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In his first address to Congress, President Donald J. Trump touched on a wide range of issues, from foreign policy to crime to improving education and infrastructure. Much of the speech, however, focused on providing relief to U.S. businesses and the middle class by laying out broad principles for improving the economy, slashing regulations, reforming taxes, and by providing more detail on his plans for health care and immigration reform.
The president first took time to note his early effort to reduce what he called "job‑crushing regulations" by issuing an executive order requiring that for every new regulation, two must be eliminated and by creating regulatory task forces within every federal agency. Initial reports from the task forces are due to the heads of agencies in 90 days and should provide greater clarity on how the administration plans to reduce overall government regulations.
With regard to health care, the president offered five principles for reform, keeping close to congressional Republicans' plans. Specific ideas mentioned include new tax credits to help individuals purchase their own health coverage; expanded use of health savings accounts; reducing prescription drug costs; medical liability reform to protect patients and doctors from costs that drive up the price of insurance; and greater state flexibility for Medicaid implementation and allowing insurers to sell health plans across state lines. In addition, the president encouraged flexibility in benefits, a principle that SHRM supports as it relates to employer-sponsored benefits. As the source of health care coverage to more than 177 million working Americans and their families, employer-sponsored plans are the bedrock of the U.S. health care system, which should maintain flexibility in benefit design offerings as they are a critical component of employers' overall benefit offerings and health care strategy to promote healthy lifestyles for employees and reduce health care costs.
The president also expressed support for the Affordable Care Act (ACA) provision that allows all current ACA exchange customers with pre-existing conditions "access to coverage" and a "stable transition" as Congress considers replace and repeal efforts.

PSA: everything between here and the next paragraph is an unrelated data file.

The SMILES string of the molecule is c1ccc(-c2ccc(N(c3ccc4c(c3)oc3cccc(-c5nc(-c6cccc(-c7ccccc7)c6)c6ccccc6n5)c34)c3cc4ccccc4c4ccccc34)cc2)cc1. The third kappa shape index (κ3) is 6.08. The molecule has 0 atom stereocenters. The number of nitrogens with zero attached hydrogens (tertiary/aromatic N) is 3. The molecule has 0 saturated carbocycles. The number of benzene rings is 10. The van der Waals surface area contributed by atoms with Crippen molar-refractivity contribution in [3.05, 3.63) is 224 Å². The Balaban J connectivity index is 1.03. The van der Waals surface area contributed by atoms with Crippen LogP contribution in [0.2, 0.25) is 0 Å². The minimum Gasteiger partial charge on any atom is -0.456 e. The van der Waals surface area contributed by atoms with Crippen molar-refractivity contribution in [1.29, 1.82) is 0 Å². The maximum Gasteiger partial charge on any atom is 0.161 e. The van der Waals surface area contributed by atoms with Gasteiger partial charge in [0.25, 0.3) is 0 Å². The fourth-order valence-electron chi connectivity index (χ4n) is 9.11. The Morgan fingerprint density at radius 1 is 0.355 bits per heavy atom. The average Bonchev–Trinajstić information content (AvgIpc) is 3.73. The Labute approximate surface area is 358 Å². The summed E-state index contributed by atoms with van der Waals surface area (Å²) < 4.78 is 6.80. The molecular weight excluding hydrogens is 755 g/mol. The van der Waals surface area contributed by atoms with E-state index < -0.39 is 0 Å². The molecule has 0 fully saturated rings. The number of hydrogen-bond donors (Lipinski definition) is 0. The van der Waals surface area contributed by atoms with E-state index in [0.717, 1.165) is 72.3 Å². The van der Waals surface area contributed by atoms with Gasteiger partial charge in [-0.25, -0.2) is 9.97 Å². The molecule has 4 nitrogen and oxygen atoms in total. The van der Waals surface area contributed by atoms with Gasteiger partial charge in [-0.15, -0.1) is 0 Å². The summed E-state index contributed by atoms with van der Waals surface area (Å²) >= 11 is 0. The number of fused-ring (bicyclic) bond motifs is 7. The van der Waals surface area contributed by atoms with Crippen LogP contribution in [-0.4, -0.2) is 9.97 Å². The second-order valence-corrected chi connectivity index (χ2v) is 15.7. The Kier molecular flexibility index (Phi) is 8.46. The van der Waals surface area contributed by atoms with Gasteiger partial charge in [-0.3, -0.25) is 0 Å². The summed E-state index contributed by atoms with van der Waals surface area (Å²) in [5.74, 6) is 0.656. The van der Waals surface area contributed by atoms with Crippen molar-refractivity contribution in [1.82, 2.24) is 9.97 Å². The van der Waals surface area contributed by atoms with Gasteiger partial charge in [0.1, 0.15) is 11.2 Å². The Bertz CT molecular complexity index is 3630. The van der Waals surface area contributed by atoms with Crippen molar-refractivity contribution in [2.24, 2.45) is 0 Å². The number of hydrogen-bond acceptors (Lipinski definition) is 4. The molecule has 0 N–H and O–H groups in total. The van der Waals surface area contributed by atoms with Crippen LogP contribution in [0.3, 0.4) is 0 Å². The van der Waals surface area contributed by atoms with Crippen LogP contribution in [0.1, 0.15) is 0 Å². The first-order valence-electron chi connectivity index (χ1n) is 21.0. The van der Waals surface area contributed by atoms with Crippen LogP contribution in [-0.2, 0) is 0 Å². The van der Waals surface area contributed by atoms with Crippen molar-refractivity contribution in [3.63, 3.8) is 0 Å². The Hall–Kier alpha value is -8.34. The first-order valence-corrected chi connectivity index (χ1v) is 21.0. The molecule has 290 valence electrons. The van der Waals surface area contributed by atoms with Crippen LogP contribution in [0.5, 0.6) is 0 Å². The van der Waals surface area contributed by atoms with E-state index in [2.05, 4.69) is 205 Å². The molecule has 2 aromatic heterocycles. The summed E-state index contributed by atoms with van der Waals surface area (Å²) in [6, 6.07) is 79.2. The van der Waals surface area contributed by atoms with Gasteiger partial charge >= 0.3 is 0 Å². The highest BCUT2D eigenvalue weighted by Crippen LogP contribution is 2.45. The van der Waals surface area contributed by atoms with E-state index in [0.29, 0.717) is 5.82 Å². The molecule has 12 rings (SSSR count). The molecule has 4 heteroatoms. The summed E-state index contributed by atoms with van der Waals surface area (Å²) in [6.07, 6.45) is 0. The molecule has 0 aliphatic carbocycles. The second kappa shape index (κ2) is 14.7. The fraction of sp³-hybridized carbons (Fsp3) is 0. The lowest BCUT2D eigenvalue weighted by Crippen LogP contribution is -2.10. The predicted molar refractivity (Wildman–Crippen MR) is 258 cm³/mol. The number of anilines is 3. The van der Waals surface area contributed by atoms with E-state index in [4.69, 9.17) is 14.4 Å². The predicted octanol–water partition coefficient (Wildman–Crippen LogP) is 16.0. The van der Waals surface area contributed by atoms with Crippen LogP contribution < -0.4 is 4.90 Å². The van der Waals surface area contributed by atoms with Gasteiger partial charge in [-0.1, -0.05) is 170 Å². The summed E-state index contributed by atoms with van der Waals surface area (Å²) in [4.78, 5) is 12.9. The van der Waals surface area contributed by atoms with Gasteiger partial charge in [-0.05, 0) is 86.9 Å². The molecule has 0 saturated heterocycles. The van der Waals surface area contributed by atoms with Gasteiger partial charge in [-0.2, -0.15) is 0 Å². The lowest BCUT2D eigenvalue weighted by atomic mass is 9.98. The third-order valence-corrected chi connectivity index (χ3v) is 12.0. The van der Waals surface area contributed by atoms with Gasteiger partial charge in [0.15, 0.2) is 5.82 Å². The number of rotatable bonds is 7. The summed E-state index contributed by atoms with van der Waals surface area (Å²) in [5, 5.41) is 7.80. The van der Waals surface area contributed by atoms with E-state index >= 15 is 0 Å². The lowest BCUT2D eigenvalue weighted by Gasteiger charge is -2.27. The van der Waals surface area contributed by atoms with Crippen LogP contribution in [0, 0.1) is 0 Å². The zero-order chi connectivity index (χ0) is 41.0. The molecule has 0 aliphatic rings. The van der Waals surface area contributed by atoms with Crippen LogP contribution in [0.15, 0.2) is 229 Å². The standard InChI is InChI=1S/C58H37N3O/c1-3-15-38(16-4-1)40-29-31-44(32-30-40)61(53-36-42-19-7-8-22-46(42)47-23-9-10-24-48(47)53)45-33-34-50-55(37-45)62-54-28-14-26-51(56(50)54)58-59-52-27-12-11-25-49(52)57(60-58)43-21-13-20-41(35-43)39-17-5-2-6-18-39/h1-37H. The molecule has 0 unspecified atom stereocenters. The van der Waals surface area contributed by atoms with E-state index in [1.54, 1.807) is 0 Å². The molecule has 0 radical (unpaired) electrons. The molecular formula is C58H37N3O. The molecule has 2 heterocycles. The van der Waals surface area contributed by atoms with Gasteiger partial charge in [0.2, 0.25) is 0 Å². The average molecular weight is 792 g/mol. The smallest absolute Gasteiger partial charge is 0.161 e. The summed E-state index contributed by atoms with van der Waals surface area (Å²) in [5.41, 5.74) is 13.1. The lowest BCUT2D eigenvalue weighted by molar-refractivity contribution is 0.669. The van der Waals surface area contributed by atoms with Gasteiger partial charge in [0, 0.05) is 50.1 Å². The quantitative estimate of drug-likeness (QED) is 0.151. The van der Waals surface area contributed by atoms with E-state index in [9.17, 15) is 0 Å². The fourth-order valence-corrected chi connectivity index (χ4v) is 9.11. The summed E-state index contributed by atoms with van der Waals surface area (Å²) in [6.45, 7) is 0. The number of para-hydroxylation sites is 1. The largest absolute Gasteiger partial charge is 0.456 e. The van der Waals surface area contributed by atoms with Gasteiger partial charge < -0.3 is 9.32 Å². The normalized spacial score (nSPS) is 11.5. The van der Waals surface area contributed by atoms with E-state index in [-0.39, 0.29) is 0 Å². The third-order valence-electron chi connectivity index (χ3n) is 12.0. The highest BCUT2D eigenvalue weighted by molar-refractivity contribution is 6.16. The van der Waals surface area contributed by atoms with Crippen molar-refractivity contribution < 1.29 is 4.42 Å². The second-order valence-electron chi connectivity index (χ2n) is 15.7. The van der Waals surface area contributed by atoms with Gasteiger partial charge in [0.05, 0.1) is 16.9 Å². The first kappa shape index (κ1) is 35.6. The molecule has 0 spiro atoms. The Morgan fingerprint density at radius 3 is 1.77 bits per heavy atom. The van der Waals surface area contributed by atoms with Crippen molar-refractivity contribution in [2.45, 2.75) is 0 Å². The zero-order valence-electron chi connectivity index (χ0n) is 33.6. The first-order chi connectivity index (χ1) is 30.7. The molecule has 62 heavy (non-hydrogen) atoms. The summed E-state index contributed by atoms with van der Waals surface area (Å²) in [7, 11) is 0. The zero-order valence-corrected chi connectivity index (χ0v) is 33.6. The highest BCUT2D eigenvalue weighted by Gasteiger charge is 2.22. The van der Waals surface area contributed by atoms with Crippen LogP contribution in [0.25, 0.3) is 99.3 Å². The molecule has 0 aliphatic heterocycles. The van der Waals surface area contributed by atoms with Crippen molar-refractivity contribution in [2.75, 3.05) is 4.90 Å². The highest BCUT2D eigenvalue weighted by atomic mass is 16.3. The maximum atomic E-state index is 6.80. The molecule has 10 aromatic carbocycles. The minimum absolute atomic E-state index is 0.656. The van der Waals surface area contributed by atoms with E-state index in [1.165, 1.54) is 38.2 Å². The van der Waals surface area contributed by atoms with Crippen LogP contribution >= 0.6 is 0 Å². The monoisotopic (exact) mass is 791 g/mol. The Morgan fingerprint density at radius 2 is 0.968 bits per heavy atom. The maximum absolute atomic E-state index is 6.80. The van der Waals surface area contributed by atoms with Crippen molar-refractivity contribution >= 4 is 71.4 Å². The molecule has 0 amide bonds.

As the Trump administration and lawmakers consider health care reform efforts, SHRM will continue to advocate for reforms that lower health care costs and improve access to high-quality and affordable coverage. The Society believes that congressional reforms should strengthen and improve the employer-based health care system. Health care reform proposals should ensure that tax policy contributes to lower costs and greater access, preserve the federal Employee Retirement Income Security Act law that allows for common benefit plans across state lines, encourage increased use of prevention and wellness programs, improve quality and transparency of health care and streamline medical liability laws to reduce health care costs.
Turning to immigration, the president reiterated his desire to pursue reform with goals like improving jobs and wages for U.S. workers, embracing a merit-based immigration system, and strengthening national security. In an increasingly global and interconnected world, SHRM and our strategic affiliate the Council for Global Immigration (CFGI) believe that access to the best and brightest talent is vital for employers to address the skills gap and for the United States to compete globally. As the Trump administration and Congress consider employment-based immigration reform proposals, SHRM and CFGI will continue to advocate for policies that support U.S. employers in their efforts to recruit, hire, transfer and retain the employees they need from around the world to innovate and grow America's economy. In addition, we continue to support policies that encourage prioritizing visas for employers that are growing the U.S. workforce and investing in the education and training of U.S. employees.
Although specifics are limited of another proposal raised during the speech of interest to HR professionals, President Trump again reiterated his support for a campaign pledge dealing with paid leave. During the campaign, he called for 6 weeks of paid leave to new mothers using the existing unemployment insurance (UI) system. This approach appears to be similar to a proposal under the Clinton Administration, known as "Baby UI," that would have permitted states to use the unemployment compensation system to pay for family leave. SHRM has concerns with using the UI system to provide paid leave given the tax, benefit and program implications it raises for employers. Instead, SHRM continues to advocate for a 21st century workplace flexibility public policy that encourages employers to expand paid leave and flexible work options, rather than a one-size-fits-all government mandate.
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